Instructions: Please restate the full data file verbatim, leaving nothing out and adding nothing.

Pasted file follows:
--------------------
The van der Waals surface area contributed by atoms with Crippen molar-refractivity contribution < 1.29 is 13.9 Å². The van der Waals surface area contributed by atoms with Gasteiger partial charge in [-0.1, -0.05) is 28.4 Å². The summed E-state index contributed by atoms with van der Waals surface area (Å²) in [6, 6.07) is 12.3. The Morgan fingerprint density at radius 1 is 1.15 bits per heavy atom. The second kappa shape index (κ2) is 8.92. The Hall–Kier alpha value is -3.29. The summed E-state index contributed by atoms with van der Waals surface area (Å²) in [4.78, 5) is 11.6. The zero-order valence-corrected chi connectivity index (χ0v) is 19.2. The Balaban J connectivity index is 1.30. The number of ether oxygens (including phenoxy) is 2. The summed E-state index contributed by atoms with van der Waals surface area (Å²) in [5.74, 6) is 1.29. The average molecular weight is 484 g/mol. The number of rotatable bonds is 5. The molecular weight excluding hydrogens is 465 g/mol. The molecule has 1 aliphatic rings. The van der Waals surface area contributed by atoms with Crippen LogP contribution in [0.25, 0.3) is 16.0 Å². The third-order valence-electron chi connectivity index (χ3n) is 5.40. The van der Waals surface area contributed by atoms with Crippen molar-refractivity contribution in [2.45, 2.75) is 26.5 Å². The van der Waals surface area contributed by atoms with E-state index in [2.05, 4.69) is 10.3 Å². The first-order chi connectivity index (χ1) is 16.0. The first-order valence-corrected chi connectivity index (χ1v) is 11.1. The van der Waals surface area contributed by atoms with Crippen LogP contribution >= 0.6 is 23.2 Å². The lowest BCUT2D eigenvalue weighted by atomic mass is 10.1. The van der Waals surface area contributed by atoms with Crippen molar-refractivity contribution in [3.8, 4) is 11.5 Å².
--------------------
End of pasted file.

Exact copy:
The van der Waals surface area contributed by atoms with Crippen molar-refractivity contribution < 1.29 is 13.9 Å². The van der Waals surface area contributed by atoms with Gasteiger partial charge in [-0.1, -0.05) is 28.4 Å². The summed E-state index contributed by atoms with van der Waals surface area (Å²) in [6, 6.07) is 12.3. The Morgan fingerprint density at radius 1 is 1.15 bits per heavy atom. The second kappa shape index (κ2) is 8.92. The Hall–Kier alpha value is -3.29. The summed E-state index contributed by atoms with van der Waals surface area (Å²) in [4.78, 5) is 11.6. The zero-order valence-corrected chi connectivity index (χ0v) is 19.2. The Balaban J connectivity index is 1.30. The number of ether oxygens (including phenoxy) is 2. The summed E-state index contributed by atoms with van der Waals surface area (Å²) in [5.74, 6) is 1.29. The average molecular weight is 484 g/mol. The number of rotatable bonds is 5. The molecular weight excluding hydrogens is 465 g/mol. The molecule has 1 aliphatic rings. The van der Waals surface area contributed by atoms with Crippen LogP contribution in [0.25, 0.3) is 16.0 Å². The third-order valence-electron chi connectivity index (χ3n) is 5.40. The van der Waals surface area contributed by atoms with Crippen molar-refractivity contribution in [2.45, 2.75) is 26.5 Å². The van der Waals surface area contributed by atoms with E-state index in [2.05, 4.69) is 10.3 Å². The first-order chi connectivity index (χ1) is 16.0. The first-order valence-corrected chi connectivity index (χ1v) is 11.1. The van der Waals surface area contributed by atoms with Crippen LogP contribution >= 0.6 is 23.2 Å². The lowest BCUT2D eigenvalue weighted by atomic mass is 10.1. The van der Waals surface area contributed by atoms with Crippen molar-refractivity contribution in [3.8, 4) is 11.5 Å².